A cloud-based IT environment provides many transformational advantages, including everything from reducing risks, to increased efficiency, scalability and flexibility. Not only that, cloud computing helps IT break down silos across their business to start new partnerships, apply new technologies, and expand opportunities. That’s probably why cloud usage among enterprises continues to increase so dramatically. Recent surveys reveal the average enterprise uses 1,427 distinct cloud services today, and the average employee is actively using 36 cloud services at work. (Source: McAfee).
However, converting the cloud’s benefits into real-world opportunities requires companies to have an understanding of their cloud ecosystem and how various digital platforms tie together. A cloud ecosystem is a set of interconnected components that, together, enable cloud services. The ecosystem can consist of hardware, software, APIs, and cloud integrators. Cloud services include everything from Infrastructure as a Service (IaaS), Platform as a Service (PaaS), and Software as a Service (SaaS). Service providers can also define a company’s cloud ecosystem. That may include a public cloud provider like AWS or a SaaS vendor that delivers services through the cloud. Or, it may be a hybrid approach to cloud computing, where companies are leveraging some on-prem and cloud-hosted applications.
Your cloud ecosystem and integrations in action
In this IT environment, one of the biggest barriers to success is effectively combining various data sources, applications, and processes to act as one data-driven unit. Cloud integrations, often in the form of APIs, bridge this gap making it possible to configure multiple application programs to ‘talk to each other’ or share data in the cloud. Cloud application integrations can solve for any number of tasks within an organization – whether streamlining business processes, using advanced analytics, or connecting and enhancing tasks with AI across SaaS applications. Here’s a couple of examples of cloud integrations in action.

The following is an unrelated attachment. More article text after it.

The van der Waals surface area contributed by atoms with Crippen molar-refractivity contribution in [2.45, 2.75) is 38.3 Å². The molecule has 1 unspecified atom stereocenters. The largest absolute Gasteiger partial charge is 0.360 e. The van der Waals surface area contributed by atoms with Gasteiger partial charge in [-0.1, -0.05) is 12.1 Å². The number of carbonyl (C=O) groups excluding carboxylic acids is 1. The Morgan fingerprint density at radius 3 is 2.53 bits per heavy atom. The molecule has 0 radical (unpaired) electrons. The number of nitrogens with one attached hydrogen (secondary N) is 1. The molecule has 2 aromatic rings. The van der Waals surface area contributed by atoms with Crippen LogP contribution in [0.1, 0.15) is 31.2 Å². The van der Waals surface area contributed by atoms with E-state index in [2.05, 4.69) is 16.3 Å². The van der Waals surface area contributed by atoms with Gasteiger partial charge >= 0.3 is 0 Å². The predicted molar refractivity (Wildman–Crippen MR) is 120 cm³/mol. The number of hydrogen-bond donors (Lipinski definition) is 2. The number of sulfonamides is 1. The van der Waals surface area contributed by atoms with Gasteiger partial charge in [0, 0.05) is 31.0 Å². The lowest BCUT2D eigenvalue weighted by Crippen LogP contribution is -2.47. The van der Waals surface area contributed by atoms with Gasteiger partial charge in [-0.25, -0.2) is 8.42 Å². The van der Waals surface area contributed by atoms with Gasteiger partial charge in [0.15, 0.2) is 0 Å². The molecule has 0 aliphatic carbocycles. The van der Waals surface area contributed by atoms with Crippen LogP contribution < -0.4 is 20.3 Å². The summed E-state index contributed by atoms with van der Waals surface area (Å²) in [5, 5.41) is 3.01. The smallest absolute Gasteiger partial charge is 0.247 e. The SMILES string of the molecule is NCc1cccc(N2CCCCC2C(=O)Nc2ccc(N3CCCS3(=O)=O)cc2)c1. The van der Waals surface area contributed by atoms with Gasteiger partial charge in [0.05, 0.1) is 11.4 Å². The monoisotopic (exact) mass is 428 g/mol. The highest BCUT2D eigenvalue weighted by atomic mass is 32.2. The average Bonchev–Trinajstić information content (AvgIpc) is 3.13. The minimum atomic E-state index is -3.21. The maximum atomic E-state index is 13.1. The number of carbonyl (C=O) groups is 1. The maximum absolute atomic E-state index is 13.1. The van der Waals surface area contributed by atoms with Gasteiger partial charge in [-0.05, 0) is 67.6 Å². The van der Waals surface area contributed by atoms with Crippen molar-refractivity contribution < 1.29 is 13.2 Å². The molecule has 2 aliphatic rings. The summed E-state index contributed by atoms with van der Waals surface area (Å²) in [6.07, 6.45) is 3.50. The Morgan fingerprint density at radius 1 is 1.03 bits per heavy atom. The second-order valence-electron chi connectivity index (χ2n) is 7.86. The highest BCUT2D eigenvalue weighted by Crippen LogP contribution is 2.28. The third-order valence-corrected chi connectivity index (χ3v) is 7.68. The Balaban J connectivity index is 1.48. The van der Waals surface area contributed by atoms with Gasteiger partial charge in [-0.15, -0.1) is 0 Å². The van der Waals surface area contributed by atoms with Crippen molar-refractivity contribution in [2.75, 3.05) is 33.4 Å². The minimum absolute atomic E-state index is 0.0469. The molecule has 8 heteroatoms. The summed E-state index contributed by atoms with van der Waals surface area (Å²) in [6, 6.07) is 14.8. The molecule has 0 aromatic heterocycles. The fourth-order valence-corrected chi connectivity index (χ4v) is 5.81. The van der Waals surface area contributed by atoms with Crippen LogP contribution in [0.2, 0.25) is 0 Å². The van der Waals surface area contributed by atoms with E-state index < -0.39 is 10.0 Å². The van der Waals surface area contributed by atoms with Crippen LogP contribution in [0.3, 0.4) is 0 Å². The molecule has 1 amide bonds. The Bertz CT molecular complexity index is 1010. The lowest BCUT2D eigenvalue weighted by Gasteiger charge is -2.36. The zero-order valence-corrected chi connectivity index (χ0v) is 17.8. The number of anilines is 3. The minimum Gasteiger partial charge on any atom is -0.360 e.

- Streamlining operations – Cloud integrations with Salesforce and APIs can eliminate manual processes and help an organization integrate data from a variety of cloud and on-prem systems very quickly. As an example, these capabilities may enable a bank to accept batch customer data in many different formats, without outside intervention. This type of integration might help the bank process more loans, accelerate loan closings, or improve customer service.
- Enabling predictive analytics – In a multi-cloud or hybrid cloud environment, integrations with a company’s order management system and Salesforce can standardize reporting and reduce manual workflows to improve business analytics. Using combined data sources and analytics to predict trends can then help sales and marketing teams make smarter decisions. Cloud integrations let teams leverage predictive analytics, without depending on custom coding or customized SQL commands.
- Incorporating AI-powered features into other applications – API-based machine learning services from public cloud providers like AWS and Google are making it easier for developers to add AI capabilities into existing workflows. AI APIs might be used to convert text to speech, allow teams to search through images, or infuse chatbots into websites or other applications.
The future is interconnected
Mapping out a company’s digital ecosystem is the first step to understanding opportunities for optimization and integration in a cloud or hybrid IT environment. From here, teams can integrate cloud APIs into existing apps to streamline workflows, enhance business processes, and drive innovation across the business. If you want help taking an inventory of your cloud environment or identifying opportunities for integrating cloud APIs, talk to Telapprise!